And it's fun watching the music industry and the publishing industry flail about, largely because the textbook industry is next. The textbook industry has been able to buffer their fall because they have a captive audience. Textbook industry involvement in the development of new standards can be seen as a way for the industry to play a role in designing the cages in which they want to lock districts, schools, teachers, and learners for the next several years.
But the internet solves many of the logistical issues related to distribution. And people can learn without traditional textbooks. And people are voting with their feet - by running away, fast - from delivery models that tether content to a specific channel or distributor.
The problem with this -- at least as far as ELA goes -- is that the value is not in either novel content or the delivery system, but the scoring algorithms, copyright clearance of source material and metadata. And, in particular, if the metadata part was easy to get people to do collaboratively over the internet, it would have already been done, but it clearly hasn't been.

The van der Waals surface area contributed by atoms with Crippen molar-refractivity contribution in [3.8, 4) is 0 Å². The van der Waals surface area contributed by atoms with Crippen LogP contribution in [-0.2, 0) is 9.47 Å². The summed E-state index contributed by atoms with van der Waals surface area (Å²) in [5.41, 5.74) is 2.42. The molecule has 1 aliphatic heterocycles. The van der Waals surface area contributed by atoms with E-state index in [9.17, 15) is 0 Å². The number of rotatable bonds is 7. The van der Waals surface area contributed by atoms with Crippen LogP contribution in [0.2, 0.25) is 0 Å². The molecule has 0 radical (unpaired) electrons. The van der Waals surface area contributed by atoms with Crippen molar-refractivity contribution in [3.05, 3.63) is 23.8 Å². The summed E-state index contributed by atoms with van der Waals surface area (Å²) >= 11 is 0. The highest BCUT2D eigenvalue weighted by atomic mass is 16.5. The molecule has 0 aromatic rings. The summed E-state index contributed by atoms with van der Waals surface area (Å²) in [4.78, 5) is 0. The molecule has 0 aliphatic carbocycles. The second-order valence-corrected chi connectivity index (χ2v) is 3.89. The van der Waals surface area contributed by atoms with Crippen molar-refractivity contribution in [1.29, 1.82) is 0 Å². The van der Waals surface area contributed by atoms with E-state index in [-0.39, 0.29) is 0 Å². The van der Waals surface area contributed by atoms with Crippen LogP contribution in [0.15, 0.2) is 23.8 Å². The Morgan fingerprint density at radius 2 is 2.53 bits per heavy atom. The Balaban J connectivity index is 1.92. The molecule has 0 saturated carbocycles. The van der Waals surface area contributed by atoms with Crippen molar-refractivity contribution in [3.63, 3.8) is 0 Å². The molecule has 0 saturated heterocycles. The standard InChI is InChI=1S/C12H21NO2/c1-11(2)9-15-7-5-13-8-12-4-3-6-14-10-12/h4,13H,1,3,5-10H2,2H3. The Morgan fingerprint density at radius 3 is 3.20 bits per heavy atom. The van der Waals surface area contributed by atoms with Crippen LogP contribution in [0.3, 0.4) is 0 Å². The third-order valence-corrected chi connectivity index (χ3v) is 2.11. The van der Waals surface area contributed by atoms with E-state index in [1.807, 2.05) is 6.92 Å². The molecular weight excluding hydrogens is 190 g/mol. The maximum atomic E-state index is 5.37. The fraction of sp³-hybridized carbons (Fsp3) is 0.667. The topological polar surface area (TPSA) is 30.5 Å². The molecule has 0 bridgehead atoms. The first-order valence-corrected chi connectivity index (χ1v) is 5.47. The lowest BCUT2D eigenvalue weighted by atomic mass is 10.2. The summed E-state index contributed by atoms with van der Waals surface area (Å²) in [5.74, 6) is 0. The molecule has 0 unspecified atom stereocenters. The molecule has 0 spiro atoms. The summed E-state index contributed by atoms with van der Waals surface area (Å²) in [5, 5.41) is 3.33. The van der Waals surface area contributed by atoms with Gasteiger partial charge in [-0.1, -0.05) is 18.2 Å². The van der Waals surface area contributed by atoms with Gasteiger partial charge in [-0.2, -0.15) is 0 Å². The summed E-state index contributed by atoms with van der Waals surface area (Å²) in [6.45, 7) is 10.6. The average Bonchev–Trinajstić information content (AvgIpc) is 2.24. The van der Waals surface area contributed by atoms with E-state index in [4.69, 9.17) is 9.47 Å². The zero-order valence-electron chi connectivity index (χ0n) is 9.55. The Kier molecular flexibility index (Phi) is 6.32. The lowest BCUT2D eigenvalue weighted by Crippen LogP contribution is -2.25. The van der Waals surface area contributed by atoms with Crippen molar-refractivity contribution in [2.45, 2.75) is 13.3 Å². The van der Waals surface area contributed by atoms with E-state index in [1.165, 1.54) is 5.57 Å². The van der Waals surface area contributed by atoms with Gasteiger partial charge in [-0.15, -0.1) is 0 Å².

In the future there is no English curriculum. There are texts, there are eight analytical academic writing tasks to apply to the texts, there is scoring of those tasks, there is tracking of the scores, and there is selection of the next set of texts and/or instructional interventions.